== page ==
Whereas access is very limited on the Lower Green below Flaming Gorge because of the steep canyons it traverses, you’ll have no problem finding a place to fish on the Upper Green. Green River Lakes Road parallels the very upper portions of the Green and there are numerous road ends, bridges and campgrounds along the river where an angler can gain access. Roads parallel the river its entire length.

While trout numbers in the Upper Green do not compare to those found below Flaming Gorge Reservoir, there are more than enough fish to keep anglers happy. Wyoming Game & Fish biologists estimate that there are between 200 to 500 trout per mile in the Upper Green with numbers as high as 628 per mile. Most are in that 14- to 18-inch slot that bring a smile to angler’s faces and keep them coming back.

The Green River can be deceptive, especially for someone use to fishing rivers in the East. The ultra clear water belies its depth and force. You don’t want to get in the water much more than knee deep and corkers or some type of cleats are advised. Floating is an ideal way of fishing the Upper Green and lets you cover water and avoid the treacherous wading.

 

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With a half a day to kill before our horseback trip into the Wind River Range, I elected to check out the Green River between Three Bridges and Pinedale. East Green River Road parallels the river for some 27 miles there and provides access to more water than an angler could cover in an entire summer.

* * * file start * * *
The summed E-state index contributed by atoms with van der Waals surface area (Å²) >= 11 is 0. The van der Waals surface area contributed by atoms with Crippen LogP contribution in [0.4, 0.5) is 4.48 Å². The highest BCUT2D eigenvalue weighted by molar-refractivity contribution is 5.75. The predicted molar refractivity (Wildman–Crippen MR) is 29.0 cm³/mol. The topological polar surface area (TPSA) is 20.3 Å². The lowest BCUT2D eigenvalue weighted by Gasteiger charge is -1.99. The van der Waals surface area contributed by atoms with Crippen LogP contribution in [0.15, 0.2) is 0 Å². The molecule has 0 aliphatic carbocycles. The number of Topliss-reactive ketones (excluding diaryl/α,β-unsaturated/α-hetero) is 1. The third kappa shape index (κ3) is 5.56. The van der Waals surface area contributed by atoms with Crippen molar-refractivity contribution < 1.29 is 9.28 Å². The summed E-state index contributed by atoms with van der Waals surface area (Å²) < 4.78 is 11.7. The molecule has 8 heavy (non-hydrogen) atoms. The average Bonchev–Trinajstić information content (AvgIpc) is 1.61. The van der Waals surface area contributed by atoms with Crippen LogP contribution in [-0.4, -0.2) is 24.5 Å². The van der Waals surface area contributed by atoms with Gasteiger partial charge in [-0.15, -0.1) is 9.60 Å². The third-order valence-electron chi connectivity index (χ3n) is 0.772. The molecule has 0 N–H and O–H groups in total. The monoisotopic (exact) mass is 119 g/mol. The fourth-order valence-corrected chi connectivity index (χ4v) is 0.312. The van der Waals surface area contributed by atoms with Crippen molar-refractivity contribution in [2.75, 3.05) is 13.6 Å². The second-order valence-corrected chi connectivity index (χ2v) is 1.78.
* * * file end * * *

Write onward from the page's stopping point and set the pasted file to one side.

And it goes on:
I carefully negotiated my way down a steep bank to the tail out below a series of extended rapids when I saw a raft coming bouncing down the riffles. The guy on the oars was pulling for all he was worth to slow their drift and position the craft while the angler in front was methodically placing his fly along the seam created by the river’s edge and vegetation.

I got my camera out just about the time the angler in front hooked a good brown. I could not have planned it better. I burned images as the angler battled the trout. The brownie proved to be strong and stayed in the faster current. The angler deftly angled his rod to coax that trout into the calmer warm along the river edge where his partner on the oars quickly scooped up the trout with a long-handled net right in front of me. It was only then that the duo realized they had an audience.

We exchanged pleasantries, talked about the fishing as they held up the trout once more before letting it go. The lucky fisherman told me what he’d caught the trout on, but I couldn’t hear what he said over the roar of the river. I knew it was a dry fly. The pair changed positions, I waved them good luck and they continued on their journey.